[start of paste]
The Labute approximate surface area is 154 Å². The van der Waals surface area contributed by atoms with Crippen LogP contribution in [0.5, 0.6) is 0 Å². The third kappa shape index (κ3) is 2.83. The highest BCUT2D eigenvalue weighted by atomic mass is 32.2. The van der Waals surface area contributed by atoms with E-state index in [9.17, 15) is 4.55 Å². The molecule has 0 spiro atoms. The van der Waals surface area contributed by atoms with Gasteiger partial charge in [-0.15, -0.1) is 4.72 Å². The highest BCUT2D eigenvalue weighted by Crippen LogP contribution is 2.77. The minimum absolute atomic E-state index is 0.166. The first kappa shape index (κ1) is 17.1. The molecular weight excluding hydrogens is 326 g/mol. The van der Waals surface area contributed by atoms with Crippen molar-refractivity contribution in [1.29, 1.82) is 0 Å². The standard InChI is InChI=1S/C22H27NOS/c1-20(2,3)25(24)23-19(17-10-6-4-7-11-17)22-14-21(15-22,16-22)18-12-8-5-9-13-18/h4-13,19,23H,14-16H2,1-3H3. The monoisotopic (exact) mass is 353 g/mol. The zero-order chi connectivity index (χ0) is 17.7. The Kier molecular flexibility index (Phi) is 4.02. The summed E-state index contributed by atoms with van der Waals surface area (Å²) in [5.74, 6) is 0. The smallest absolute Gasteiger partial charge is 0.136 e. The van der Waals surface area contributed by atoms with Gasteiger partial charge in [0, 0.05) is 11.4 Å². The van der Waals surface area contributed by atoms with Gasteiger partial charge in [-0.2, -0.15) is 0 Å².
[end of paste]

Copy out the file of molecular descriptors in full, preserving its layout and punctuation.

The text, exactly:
The Labute approximate surface area is 154 Å². The van der Waals surface area contributed by atoms with Crippen LogP contribution in [0.5, 0.6) is 0 Å². The third kappa shape index (κ3) is 2.83. The highest BCUT2D eigenvalue weighted by atomic mass is 32.2. The van der Waals surface area contributed by atoms with E-state index in [9.17, 15) is 4.55 Å². The molecule has 0 spiro atoms. The van der Waals surface area contributed by atoms with Gasteiger partial charge in [-0.15, -0.1) is 4.72 Å². The highest BCUT2D eigenvalue weighted by Crippen LogP contribution is 2.77. The minimum absolute atomic E-state index is 0.166. The first kappa shape index (κ1) is 17.1. The molecular weight excluding hydrogens is 326 g/mol. The van der Waals surface area contributed by atoms with Crippen molar-refractivity contribution in [1.29, 1.82) is 0 Å². The standard InChI is InChI=1S/C22H27NOS/c1-20(2,3)25(24)23-19(17-10-6-4-7-11-17)22-14-21(15-22,16-22)18-12-8-5-9-13-18/h4-13,19,23H,14-16H2,1-3H3. The monoisotopic (exact) mass is 353 g/mol. The zero-order chi connectivity index (χ0) is 17.7. The Kier molecular flexibility index (Phi) is 4.02. The summed E-state index contributed by atoms with van der Waals surface area (Å²) in [5.74, 6) is 0. The smallest absolute Gasteiger partial charge is 0.136 e. The van der Waals surface area contributed by atoms with Gasteiger partial charge in [0, 0.05) is 11.4 Å². The van der Waals surface area contributed by atoms with Gasteiger partial charge in [-0.2, -0.15) is 0 Å².